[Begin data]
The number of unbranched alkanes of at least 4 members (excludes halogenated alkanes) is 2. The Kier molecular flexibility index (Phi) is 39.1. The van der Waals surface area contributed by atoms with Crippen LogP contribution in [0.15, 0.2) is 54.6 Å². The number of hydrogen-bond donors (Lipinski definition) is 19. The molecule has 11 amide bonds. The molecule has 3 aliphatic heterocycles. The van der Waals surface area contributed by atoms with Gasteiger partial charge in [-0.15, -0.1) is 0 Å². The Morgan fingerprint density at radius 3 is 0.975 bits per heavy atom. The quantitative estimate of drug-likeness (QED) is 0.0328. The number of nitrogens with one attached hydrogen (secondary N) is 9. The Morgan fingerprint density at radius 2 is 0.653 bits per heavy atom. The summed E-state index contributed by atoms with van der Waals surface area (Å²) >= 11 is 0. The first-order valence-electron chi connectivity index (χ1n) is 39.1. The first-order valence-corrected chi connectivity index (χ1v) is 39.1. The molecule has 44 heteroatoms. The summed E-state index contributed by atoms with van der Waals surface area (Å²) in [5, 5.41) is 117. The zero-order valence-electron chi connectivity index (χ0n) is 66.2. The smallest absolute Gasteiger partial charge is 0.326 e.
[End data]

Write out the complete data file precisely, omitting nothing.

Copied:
The number of unbranched alkanes of at least 4 members (excludes halogenated alkanes) is 2. The Kier molecular flexibility index (Phi) is 39.1. The van der Waals surface area contributed by atoms with Crippen LogP contribution in [0.15, 0.2) is 54.6 Å². The number of hydrogen-bond donors (Lipinski definition) is 19. The molecule has 11 amide bonds. The molecule has 3 aliphatic heterocycles. The van der Waals surface area contributed by atoms with Gasteiger partial charge in [-0.15, -0.1) is 0 Å². The Morgan fingerprint density at radius 3 is 0.975 bits per heavy atom. The quantitative estimate of drug-likeness (QED) is 0.0328. The number of nitrogens with one attached hydrogen (secondary N) is 9. The Morgan fingerprint density at radius 2 is 0.653 bits per heavy atom. The summed E-state index contributed by atoms with van der Waals surface area (Å²) >= 11 is 0. The first-order valence-electron chi connectivity index (χ1n) is 39.1. The first-order valence-corrected chi connectivity index (χ1v) is 39.1. The molecule has 44 heteroatoms. The summed E-state index contributed by atoms with van der Waals surface area (Å²) in [5, 5.41) is 117. The zero-order valence-electron chi connectivity index (χ0n) is 66.2. The smallest absolute Gasteiger partial charge is 0.326 e.